In regards to miracles, Avue says that if God exists, miracles are possible. And I believe I acknowledged this much. He goes on to say,
“If God exists and he interacts with man, miracles are possible. That does not mean that all laws of nature are suspended. For example, when God divided the waters through Moses, the Bible records that God used a strong east wind as a means to divide the waters. Gravity was not somehow suspended while the waters parted.”
Avue seems to not have understood one of my points. Assuming that God did part the seas, it is totally irrelevant if gravity was suspended or not. The point is, somewhere along the chain, some natural law was suspended or it wasn’t a miracle. Avue said that God used a strong wind. Well, then God did something to move the wind. If Avue says that the wind was caused by something else naturalistic, then that was interfered with by God. Or something else up the chain. So it is completely irrelevant if it was the gravity that was suspended or something else that was suspended. Somewhere in the chain some natural law was suspended or it wasn’t a miracle.
This illustrates a point. Christians often try to portray miracles in the Bible as being at least partially naturalistic. For example, when trying to explain the Flood, Christians will usually try to explain how the Arc could have been sea-worthy, how it could have held all the animals it needed to, how Noah could have fed the animals, how the animals could have survived after the flood, etc. Why not just say God magically made the Arc float, magically made it hold all the animals, magically fed all the animals, and magically returned the animals to their homes after the flood? Wouldn’t that be simpler than to come up with convoluted improbable contortions to try to make the silly Flood story work? Christians don’t generally do this because having God constantly use magic makes the story silly and makes God look like an idiot. I got news for you, the story still is silly and still makes God look like an idiot. But somehow, it seems to make the story more palatable if exactly where God does the monkeying with reality is left undefined. Once someone tries to tie down what exactly God did, it makes it unpalatable.
This is what Avue did with the parting the seas story. For some reason, simply having God suspend gravity seems unpalatable to Avue. He flatly denies that God suspended gravity. But moving where God monkeyed with reality to some place undefined like maybe God moved the wind is somehow more palatable to Avue. Sorry but no. It’s no different at all. Either God did a miracle which means God did suspend some natural law somewhere, or not. And if not it isn’t a miracle.
In regards to some of my issues with the doctrine of hell, Avue responds “because God suffered hell instead of man, that is exactly the reason he is worthy of worship”. Uh, well first, he only suffered hell for three days. Not eternity. Second, he knew he was getting out unlike humans who have nothing to look forward to but an eternity of punishment. Having a known endpoint to emotional trials make them easier to endure. Third, and most importantly, it was his rule to begin with. It’s not like somebody else made the rules and God stepped in and said, “Hey, I’ll take care of this for you”. If that was the case, it would be totally different. As it is, God made an arbitrary rule that not being perfect means you have to go to hell. Because reasons. Then made the arbitrary rule that someone else can stand in for it, (for only three days,) and that makes it all okeydokey. Because reasons. But it only makes it okeydokey if you believe it makes it okeydokey. Because reasons. And this is worthy of worship? Nonsense.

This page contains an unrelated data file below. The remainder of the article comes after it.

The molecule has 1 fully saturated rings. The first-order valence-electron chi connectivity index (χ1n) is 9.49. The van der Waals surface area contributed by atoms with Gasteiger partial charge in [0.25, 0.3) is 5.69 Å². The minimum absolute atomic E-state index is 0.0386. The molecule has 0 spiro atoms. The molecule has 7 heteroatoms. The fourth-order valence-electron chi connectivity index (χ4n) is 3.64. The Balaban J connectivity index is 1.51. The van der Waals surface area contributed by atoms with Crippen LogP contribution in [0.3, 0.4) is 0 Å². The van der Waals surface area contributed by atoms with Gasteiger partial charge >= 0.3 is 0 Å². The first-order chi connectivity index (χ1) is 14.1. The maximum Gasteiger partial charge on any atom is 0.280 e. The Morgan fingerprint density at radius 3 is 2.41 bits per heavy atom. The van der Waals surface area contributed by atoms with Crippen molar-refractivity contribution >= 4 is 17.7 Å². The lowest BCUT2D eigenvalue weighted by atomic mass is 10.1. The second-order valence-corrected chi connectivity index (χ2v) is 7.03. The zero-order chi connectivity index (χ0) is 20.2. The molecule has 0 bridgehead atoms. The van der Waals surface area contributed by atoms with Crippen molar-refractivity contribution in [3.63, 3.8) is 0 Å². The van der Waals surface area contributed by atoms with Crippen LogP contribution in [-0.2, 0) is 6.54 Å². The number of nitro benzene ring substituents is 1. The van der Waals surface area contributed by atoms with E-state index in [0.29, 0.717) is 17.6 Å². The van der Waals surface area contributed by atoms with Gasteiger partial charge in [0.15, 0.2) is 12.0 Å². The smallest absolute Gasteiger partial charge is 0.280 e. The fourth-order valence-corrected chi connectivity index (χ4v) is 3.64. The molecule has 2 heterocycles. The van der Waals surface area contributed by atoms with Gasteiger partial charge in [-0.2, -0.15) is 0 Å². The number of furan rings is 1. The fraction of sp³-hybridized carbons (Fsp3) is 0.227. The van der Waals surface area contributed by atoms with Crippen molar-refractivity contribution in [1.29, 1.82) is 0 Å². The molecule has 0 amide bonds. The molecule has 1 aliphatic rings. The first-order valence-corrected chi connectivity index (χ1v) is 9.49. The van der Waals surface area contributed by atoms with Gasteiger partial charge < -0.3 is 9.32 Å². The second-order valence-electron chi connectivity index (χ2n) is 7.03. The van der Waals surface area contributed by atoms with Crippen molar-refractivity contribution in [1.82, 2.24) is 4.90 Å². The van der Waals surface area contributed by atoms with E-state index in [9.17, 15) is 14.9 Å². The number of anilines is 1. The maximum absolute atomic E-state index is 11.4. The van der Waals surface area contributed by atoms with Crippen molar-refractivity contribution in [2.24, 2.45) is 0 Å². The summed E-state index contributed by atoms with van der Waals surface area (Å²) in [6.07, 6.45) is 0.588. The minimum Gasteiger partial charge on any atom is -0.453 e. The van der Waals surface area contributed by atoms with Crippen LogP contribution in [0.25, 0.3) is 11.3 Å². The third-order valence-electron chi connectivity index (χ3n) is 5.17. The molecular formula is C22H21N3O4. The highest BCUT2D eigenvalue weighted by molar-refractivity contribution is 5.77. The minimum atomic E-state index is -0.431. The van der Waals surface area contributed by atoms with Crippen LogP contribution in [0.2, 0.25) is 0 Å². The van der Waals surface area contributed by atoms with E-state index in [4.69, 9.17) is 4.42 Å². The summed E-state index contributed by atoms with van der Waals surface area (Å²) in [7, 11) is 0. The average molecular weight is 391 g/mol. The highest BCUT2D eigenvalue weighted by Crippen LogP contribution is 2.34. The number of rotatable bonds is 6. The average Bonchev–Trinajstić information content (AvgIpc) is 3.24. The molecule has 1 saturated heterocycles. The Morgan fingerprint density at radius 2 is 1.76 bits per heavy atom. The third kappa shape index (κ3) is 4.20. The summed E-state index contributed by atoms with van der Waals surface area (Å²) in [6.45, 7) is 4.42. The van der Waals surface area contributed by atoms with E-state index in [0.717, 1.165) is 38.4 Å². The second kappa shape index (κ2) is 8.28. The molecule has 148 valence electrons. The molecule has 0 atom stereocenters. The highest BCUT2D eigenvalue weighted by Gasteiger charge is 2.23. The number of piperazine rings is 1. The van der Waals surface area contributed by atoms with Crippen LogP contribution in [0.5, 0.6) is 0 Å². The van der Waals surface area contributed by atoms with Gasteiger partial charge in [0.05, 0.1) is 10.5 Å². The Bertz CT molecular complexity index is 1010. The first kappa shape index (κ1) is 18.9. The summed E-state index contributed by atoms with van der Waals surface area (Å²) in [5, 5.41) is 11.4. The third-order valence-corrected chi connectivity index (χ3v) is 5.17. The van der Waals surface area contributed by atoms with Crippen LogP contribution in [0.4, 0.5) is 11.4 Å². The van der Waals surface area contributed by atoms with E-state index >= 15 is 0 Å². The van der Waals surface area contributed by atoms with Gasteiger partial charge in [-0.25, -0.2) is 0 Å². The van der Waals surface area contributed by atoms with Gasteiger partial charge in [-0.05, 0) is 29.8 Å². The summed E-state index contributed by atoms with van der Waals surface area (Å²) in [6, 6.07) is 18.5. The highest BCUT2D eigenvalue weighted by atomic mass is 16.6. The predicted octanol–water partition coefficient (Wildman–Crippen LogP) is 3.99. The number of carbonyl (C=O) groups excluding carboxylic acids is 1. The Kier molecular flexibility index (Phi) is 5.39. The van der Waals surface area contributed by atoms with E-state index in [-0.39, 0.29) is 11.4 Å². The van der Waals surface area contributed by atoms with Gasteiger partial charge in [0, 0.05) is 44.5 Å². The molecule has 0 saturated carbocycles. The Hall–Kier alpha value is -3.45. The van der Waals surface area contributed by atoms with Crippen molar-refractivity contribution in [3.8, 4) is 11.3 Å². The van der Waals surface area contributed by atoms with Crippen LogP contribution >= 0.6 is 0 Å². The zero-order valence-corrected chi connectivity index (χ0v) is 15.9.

In response to my questions about level of doubt verses salvation, Avue says,
“The Bible teaches that we can either count on ourselves to be or become perfect or count on Christ to be perfect for us. If our attempts to try to be perfect is called ‘our righteousness’ and Christ’s already completed state of perfection is called ‘Christ’s righteousness’ we can either stand before God in our righteousness or Christ’s righteousness. Put in another way, if we put our faith in Christ, Christ’s righteousness is credited to us so we can stand before God with Christ’s righteousness.”
Avue completely sidesteps the question. Exactly how much faith do you have to put in Christ before you get credited with Christ’s righteousness? If you are having moments of doubt and die of a heart attack, do you get shipped to hell, tough luck for you? This was my question and Avue’s response is a 100% complete dodge!
As I said at the beginning, at the moment I only am responding to his main response, not his supplemental page. In short, I appreciate Avue’s being cordial, and at least giving an attempt to interact with my work. But the response amounts to the proverbial preaching to choir. Unconvincing to anyone that is not convinced already. To anybody else, Avue’s response is just one more example of a Christian failing to make a case for sensibility of the Christian belief system. And what is the reasonable response to nonsensical claims that lack sufficient evidence? Rejection. Of course.